Growing demand for rooms in Inverness over the past five years contributed to an overall increase in occupancy and revenues across the Scottish hotel market, a new report says.
Occupancy rates in the Highland capital grew by 0.5% to 73.1% and revenue per available room (revpar) – the industry’s main performance measure combining occupancy and room rate performance – rose by 3.7% to £37.80, it adds.
But Aberdeen’s oil and gas woes have dragged overall growth levels for Scotland below the UK average, according to accountancy network BDO’s survey of three and four-star establishments.
Before the onset of the crude price rout, Granite City hotel rooms tended to fetch more money on average than rivals in other Scottish cities.
A downturn in bookings from out-of-town oil and gas workers during the downturn has caused Aberdeen occupancy rates and revenues to plummet, though recent reports have suggested the market may be stabilising.
BDO says Aberdeen revpar grew by just 1.8% on a compound basis between 2011 and 2015, to £59.85, while uptake of rooms in Europe’s energy capital dropped by an average of 2.3% a year to 68.9%.
Despite lagging behind the UK in terms of growth, Scotland still remained ahead of the curve for occupancy and revenues.
According to BDO, the occupancy rate for Scottish hotels in 2015 was 77.6% – representing an average annual increase of 0.4% over five years. Figures for the UK show occupancy of 75.9% last year after a 1.5% annual jump.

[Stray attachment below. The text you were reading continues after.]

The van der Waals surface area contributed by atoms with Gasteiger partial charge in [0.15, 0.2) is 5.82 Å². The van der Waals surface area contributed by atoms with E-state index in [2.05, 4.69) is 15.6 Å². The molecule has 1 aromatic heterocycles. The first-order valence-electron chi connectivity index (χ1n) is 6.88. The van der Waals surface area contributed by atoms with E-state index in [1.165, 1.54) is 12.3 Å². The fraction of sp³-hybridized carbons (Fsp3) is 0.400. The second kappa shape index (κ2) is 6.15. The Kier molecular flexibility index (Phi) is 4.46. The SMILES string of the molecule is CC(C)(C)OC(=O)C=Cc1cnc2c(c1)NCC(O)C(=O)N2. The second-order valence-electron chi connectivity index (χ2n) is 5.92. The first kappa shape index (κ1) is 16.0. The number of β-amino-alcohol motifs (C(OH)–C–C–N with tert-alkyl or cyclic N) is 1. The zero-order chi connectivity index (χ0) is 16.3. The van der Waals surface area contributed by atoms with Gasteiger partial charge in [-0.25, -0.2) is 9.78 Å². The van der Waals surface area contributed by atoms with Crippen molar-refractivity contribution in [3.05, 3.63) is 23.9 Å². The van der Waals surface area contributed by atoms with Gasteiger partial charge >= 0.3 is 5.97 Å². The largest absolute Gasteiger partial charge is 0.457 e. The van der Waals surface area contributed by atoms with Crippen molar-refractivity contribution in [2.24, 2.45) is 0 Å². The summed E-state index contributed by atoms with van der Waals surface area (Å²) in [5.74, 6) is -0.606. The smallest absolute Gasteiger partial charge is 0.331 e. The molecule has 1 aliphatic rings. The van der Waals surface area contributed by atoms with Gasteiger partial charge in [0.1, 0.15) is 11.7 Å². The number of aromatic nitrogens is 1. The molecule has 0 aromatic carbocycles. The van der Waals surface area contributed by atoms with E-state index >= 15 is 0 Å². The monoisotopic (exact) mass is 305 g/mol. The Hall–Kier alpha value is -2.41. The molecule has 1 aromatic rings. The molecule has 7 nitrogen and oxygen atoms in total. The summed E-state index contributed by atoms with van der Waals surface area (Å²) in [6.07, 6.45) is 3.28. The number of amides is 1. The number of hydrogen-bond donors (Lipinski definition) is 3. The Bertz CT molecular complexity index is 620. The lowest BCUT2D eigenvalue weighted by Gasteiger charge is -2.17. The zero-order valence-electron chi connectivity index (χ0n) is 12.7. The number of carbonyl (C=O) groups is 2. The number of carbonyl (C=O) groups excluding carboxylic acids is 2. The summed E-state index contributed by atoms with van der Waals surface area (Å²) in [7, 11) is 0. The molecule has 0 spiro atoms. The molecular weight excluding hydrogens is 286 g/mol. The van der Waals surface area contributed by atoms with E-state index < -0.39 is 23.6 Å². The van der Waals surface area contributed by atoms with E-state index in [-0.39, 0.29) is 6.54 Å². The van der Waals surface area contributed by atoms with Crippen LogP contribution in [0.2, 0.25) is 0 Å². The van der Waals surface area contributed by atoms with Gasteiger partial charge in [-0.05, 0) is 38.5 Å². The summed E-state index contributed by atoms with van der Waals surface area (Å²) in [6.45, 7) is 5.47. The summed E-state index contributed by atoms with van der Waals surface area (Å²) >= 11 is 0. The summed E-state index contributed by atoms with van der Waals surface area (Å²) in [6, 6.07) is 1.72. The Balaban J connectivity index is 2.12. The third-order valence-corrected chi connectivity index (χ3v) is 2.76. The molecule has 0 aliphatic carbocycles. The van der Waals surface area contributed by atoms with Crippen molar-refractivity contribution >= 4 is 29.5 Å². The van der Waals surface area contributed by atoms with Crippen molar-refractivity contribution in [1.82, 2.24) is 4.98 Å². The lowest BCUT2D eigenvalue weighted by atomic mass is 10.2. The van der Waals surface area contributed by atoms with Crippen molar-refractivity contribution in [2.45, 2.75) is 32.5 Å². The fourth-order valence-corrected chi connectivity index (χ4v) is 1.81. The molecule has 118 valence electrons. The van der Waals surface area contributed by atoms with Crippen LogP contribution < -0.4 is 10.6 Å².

Scottish revpar grew by 3.8% over the period to £54.28, while the UK enjoyed growth of 4.9%, BDO says.
Alastair Rae, head of BDO’s audit practice in Scotland, said: “These figures indicate that the hotel sector in Scotland has had a good five years despite the underlying economic environment and that, Aberdeen aside, the rest of the country is doing very well.”
“Although Aberdeen recorded an increase in average growth rate for revenue this is because for the four years from 2011/2014 the city was outperforming the rest of Scotland and most of the rest of the UK.
“The fall in 2015 has been so marked that it has managed to bring down the average growth to just 1.8% and is likely to fall further in next year’s survey.”